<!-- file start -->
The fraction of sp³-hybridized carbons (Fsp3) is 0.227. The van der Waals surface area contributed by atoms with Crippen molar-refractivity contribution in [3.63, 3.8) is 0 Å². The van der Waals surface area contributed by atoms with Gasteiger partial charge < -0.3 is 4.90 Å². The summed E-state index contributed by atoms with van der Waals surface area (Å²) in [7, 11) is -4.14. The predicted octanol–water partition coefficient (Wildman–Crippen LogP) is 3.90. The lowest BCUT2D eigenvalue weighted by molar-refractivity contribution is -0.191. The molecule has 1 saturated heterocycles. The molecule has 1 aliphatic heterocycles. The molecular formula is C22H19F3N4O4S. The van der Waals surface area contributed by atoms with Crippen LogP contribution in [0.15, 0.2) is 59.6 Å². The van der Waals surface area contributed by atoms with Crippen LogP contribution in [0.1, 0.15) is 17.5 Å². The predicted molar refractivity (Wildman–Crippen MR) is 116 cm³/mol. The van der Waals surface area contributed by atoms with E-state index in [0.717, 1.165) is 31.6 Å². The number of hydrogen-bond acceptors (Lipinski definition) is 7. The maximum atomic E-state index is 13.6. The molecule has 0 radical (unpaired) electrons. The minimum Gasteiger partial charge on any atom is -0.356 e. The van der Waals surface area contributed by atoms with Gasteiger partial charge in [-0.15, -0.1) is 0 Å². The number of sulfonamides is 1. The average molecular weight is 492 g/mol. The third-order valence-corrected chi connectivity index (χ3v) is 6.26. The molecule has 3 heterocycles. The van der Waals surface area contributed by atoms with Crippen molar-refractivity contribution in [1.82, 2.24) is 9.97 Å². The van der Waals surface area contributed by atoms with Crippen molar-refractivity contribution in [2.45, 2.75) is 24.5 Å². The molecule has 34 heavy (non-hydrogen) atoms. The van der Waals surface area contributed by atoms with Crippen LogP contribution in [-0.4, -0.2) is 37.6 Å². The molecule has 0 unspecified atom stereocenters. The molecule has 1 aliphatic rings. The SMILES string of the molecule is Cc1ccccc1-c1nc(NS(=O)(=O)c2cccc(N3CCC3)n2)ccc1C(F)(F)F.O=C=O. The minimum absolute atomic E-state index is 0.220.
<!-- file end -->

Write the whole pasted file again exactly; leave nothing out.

The fraction of sp³-hybridized carbons (Fsp3) is 0.227. The van der Waals surface area contributed by atoms with Crippen molar-refractivity contribution in [3.63, 3.8) is 0 Å². The van der Waals surface area contributed by atoms with Gasteiger partial charge < -0.3 is 4.90 Å². The summed E-state index contributed by atoms with van der Waals surface area (Å²) in [7, 11) is -4.14. The predicted octanol–water partition coefficient (Wildman–Crippen LogP) is 3.90. The lowest BCUT2D eigenvalue weighted by molar-refractivity contribution is -0.191. The molecule has 1 saturated heterocycles. The molecule has 1 aliphatic heterocycles. The molecular formula is C22H19F3N4O4S. The van der Waals surface area contributed by atoms with Crippen LogP contribution in [0.15, 0.2) is 59.6 Å². The van der Waals surface area contributed by atoms with Crippen LogP contribution in [0.1, 0.15) is 17.5 Å². The predicted molar refractivity (Wildman–Crippen MR) is 116 cm³/mol. The van der Waals surface area contributed by atoms with E-state index in [0.717, 1.165) is 31.6 Å². The number of hydrogen-bond acceptors (Lipinski definition) is 7. The maximum atomic E-state index is 13.6. The molecule has 0 radical (unpaired) electrons. The minimum Gasteiger partial charge on any atom is -0.356 e. The van der Waals surface area contributed by atoms with Gasteiger partial charge in [-0.15, -0.1) is 0 Å². The number of sulfonamides is 1. The average molecular weight is 492 g/mol. The third-order valence-corrected chi connectivity index (χ3v) is 6.26. The molecule has 3 heterocycles. The van der Waals surface area contributed by atoms with Crippen molar-refractivity contribution in [1.82, 2.24) is 9.97 Å². The van der Waals surface area contributed by atoms with Crippen molar-refractivity contribution in [2.45, 2.75) is 24.5 Å². The molecule has 34 heavy (non-hydrogen) atoms. The van der Waals surface area contributed by atoms with Crippen LogP contribution in [-0.4, -0.2) is 37.6 Å². The molecule has 0 unspecified atom stereocenters. The molecule has 1 aliphatic rings. The SMILES string of the molecule is Cc1ccccc1-c1nc(NS(=O)(=O)c2cccc(N3CCC3)n2)ccc1C(F)(F)F.O=C=O. The minimum absolute atomic E-state index is 0.220.